June 16, 2001 through June 23, 2001
My sister clued me in to this trip, the participants of which were mainly from the Rodale's Diver-To-Diver message board. Coordinated by Kevin of Blue Largo Adventures (a D2D member), flight arrangements were obtained through Maduro Dive Fanta-seas. We stayed at Habitat Curacao (Habitat Dive Resorts home page). Much like my Bahamas 2000 page, this page actually gives a trip overview, including some advice you might need to take your own trip, and then indexes the dives below, so you can skip to them if you'd prefer.
What The Heck Is Curacao?
Curacao is an island in the Dutch Antilles, off of the northern coast of Venezuela. It is 61 km long, and 14 km wide at it's widest (5 km at it's thinnest). It's pronounced (as far as I know) "Ku-ra-saow". I found a decent map to give you an idea of it's location; it's right between Aruba and Bonaire. The island is very dry, and hilly. Goats run wild, so if you're driving, watch for them. It's my guess that the island is at least partially formed by tectonic subduction, which means that, as the plates shift, one of the plates cuts below the plate Curacao is on, effectively pushing the island "up". Why do I think this, since I haven't looked it up to be sure? Well, on the side of the island the Habitat was on, there were few beaches; mostly some cliffs leading about 20-30 feet down to the water, and then around another 10 feet past that. Then it was flat, out to the ledge, where it dropped off, though not always with a wall (but at least a steep incline), for often an indeterminate depth. The same cliffs that made up the coast could also be seen farther inland.
Get your passport squared away well before the trip. It can take a while, depending on where and how busy the regional office is, to get your passport dealt with. Get your gear squared away, too. Figure out what you're going to take with you, and what you're not going to take with you (hint: you shouldn't need to take weights). No other form of ID is used to get to Curacao (or to get back into the US from Curacao, I guess), unlike the Bahamas.
My story is that my flight leaving Tampa for Miami was late, and originally only allowed 45 minutes for me to go from my landing in Miami to my take off for Curacao ... barely enough time to allow my luggage to make the connection. In addition, American Airlines was originally not going to check my third bag; though not listed on the signage about "Baggage Embargos," Curacao was under one such embargo. So, here are the things to remember:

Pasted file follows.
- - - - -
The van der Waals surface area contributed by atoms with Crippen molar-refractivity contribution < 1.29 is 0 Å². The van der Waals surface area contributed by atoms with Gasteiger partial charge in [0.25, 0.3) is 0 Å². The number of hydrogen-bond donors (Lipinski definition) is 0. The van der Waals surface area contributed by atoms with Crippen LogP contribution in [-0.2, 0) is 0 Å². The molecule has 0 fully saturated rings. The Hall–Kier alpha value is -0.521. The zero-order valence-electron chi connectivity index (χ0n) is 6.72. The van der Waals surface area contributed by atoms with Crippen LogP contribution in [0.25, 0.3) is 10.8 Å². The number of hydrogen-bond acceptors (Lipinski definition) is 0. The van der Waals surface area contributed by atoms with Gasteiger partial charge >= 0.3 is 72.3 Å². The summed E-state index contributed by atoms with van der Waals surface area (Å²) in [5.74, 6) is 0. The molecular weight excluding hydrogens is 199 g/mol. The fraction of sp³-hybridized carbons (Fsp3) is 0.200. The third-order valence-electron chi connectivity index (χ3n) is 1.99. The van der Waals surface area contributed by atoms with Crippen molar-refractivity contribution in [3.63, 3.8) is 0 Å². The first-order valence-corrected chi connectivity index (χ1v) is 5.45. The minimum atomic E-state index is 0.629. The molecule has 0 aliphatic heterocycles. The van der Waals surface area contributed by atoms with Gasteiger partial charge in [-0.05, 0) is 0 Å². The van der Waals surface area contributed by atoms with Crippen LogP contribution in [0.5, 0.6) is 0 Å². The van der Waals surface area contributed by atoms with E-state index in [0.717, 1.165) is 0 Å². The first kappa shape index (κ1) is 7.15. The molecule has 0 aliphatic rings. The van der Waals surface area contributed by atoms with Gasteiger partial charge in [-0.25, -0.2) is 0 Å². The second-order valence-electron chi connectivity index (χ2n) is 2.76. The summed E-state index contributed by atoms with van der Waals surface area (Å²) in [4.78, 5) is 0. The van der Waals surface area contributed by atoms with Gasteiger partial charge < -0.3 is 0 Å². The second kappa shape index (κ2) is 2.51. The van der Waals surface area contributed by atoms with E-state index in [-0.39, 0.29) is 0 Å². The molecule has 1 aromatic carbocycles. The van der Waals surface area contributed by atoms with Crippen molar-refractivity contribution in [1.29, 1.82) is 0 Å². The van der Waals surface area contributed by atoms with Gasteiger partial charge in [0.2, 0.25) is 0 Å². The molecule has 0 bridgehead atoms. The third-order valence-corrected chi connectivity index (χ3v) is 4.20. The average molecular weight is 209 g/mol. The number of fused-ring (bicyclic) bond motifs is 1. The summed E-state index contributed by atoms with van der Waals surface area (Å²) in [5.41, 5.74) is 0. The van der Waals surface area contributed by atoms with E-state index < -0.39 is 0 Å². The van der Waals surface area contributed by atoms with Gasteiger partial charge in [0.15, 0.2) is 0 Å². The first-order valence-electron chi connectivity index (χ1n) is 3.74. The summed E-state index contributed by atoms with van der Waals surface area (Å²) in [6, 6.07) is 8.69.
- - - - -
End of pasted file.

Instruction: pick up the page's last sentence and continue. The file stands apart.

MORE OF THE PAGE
Where We Stayed
Habitat Curacao was where we called home when we weren't out diving or being tourists. And, to be honest, we really didn't need to go anywhere else. The Habitat has air conditioned rooms, a nice restaurant, and has an excellent house reef. Two boats (they brought a third over from Bonaire for us) go out in the morning; at least one goes out in the afternoon. They have lockers to store gear right at the boat dock, which also has a dock used for shore dives. There is also a small beach nearby for those who want to lay out and get sun there; and there's a nice pool as well. The dinner meal plan, particularly if you're a big eater, is probably a good idea for you. the lunch meal plan isn't that bad either, but you have to eat quite a bit to make it worth while. The Habitat was also in the process of building additional facilities or rooms, I don't know which ... it will be interesting to see what it's like in a year or so. As the sun would rise every morning, it would take a while for the light to get to us; east of the resort there were steep, high hills. Until the sun was a bit higher, there was no direct sunlight. The evening would bring beautiful sunsets; with the clouds making the view quite interesting.
Just so it's clear: This is not only a must visit ... but so far, it has a high potential for being a multi-visit locale.
What Else You Need To Know
US Dollars are accepted pretty much everywhere ... an American traveler can spend his or her dough without even seeing any of the local currency. My experience was that if you were going to spend a majority of your time at the resort, and very little in town, traveler's checks are a waste of time, and a small bit of cash (probably around $200) would hold you ... but you'll want to be careful how many times you say "Charge it to my room," as, come checkout, you'll be signing a very large VISA bill!
Nitrox is available, but for a week of diving the prices can add up ... and you can see just as much diving air. Most of our profiles involved starting out deep (going down the line, following the reef to the drop off, leveling off between 70 and 90 feet) and then slowly making our way in steps up to shallower depths. These profiles tend to allow for a lot of off-gassing later in the dive, providing you're diving a computer. Our standard was at least two dives a day, with usually a third dive on the house reef in the afternoon or at night.
I missed the checkout dive due to my late arrival on June 16th. Also, on the morning of the 18th my new video camera housing flooded (my fault), and though the camera was rescued, it was under repair until the afternoon of the 20th ... so no pics on the June 18th dives (it was kind of a fit of depression that had me only wanting to dive and not caring about pictures), and only stills (from the recently replaced Sea&Sea Mx5) on the June 19th and June 20th's Bullen Baai dives. Also, I think you can note a definite progression in quality of picture and video from the earlier dives to the later ones ... I started to use the filter more often, and I just plain got better at using the new camera.
On To The Dives
By Eric Stewart - The Dive Log - Blog - Twitter
© 1999-2018 Eric Stewart - Contact: firstname.lastname@example.org - Wanna use what you see?
This site is ad free.